Why Therapy Animals at Colleges Offer More Than Just a Furry Friend

Macmillan Employee
Macmillan Employee
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Even if just a furry friend sounds good enough.



It’s nearing finals week, and the end-of-semester stress is starting to build up. Short on time, it may seem like there isn't any opportunity to rest and prioritize your mental health.

However, did you know that there is one activity that is scientifically proven to decrease stress levels and improve your mood within just a few minutes?

Animal visitation programs (AVPs) are being implemented at a rising number of college campuses across the United States. These most commonly take the form of therapy dog sessions, where students can pet and play with dogs specially trained for the task.

How do Therapy Dogs Affect Mood and Stress?

Plenty of dog-lovers would say that playing with their dog makes them happier. This applies to therapy dog programs too! In a therapy dog session, students are invited to interact with the canines in small groups.

Studies have shown that students self-report an immediate increase in happiness and energy levels after taking part in therapy dog sessions. Students also report a perceived decrease in mental stress even 10 hours after their therapy dog session.

Why do These Mood Changes Occur?

These mood changes are not just a mental perception; they are related to changes in hormone levels that occur when interacting with animals. An increase in oxytocin levels, which is shown to occur within many people when they pet or play with dogs, helps with decreasing stress.

Studies show that AVPs can lead to a significant decrease in cortisol levels in just 10 minutes. Cortisol is directly tied to the main stress pathway in the human body, called the hypothalamic-pituitary-adrenal (HPA) axis. When someone is stressed, the HPA axis increases activity, and secretes greater amounts of cortisol. Therefore, a decrease in cortisol means there has been a physiological decrease in stress.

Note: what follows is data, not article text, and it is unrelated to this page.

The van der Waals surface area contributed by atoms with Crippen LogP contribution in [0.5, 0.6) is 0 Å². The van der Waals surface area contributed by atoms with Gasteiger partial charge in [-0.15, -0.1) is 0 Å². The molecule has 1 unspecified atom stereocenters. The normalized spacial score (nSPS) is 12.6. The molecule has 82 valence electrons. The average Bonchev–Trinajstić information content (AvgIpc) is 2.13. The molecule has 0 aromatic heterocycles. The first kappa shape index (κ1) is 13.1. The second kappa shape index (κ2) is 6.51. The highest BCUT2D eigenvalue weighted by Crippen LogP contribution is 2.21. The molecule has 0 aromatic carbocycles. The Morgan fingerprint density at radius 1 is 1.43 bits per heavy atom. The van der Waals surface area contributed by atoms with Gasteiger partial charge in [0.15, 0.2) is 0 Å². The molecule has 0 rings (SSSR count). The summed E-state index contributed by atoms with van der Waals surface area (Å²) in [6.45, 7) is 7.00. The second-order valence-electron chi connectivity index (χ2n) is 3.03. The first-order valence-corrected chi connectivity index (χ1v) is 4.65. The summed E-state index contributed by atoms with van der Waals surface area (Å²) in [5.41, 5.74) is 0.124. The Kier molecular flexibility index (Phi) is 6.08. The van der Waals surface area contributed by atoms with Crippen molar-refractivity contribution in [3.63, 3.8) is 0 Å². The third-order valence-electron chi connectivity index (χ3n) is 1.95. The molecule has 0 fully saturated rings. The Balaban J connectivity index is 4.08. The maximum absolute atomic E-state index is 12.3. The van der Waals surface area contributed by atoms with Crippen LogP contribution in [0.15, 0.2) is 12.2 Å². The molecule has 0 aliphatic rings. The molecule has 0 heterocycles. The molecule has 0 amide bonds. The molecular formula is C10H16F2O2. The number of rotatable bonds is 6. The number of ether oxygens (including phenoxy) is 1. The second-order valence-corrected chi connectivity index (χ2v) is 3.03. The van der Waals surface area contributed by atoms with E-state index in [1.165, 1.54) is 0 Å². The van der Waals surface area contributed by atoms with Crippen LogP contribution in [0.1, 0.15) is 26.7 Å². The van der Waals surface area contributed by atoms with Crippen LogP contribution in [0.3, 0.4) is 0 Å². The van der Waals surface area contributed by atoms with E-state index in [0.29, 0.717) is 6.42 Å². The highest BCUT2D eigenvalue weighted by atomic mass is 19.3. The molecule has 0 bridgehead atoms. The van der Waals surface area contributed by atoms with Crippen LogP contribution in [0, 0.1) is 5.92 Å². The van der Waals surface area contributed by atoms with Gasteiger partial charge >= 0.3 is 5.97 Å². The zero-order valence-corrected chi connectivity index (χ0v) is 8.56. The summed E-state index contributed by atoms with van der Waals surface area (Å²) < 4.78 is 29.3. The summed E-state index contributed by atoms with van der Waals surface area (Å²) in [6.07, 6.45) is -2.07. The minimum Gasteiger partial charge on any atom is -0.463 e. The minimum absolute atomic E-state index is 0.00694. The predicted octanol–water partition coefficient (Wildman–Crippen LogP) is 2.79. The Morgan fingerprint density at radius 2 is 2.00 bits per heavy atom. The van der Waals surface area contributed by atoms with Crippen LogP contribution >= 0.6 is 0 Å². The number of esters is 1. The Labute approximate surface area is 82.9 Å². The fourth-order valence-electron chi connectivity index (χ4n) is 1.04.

How Can This Help?

Stress has many effects, both physically and mentally. It can affect your sleep, your ability to focus, your appetite, and your mood.

College can be an extremely stressful time for many. Stress and academic performance are often a negative feedback loop; when you experience academic stress, it can sometimes lead to performing more poorly, which in turn can lead to a greater increase in mental stress. Therefore, as a college student it is incredibly important to monitor your stress levels closely and take care of your mental health.

Check and see if your own college offers therapy dog sessions! Just a few short minutes can make a huge difference for your mental and physical health.

Gretchen Maune
University of Virginia

Gretchen Maune is currently a Junior at the University of Virginia. She is double majoring in Biology and English, with a concentration in ‘Science Literature and Global Bioethics’. She is looking forward to a career in the journalism industry, specifically dealing with science writing and creative nonfiction. Gretchen was a summer Editorial Intern for Macmillan Learning’s Life Sciences division.

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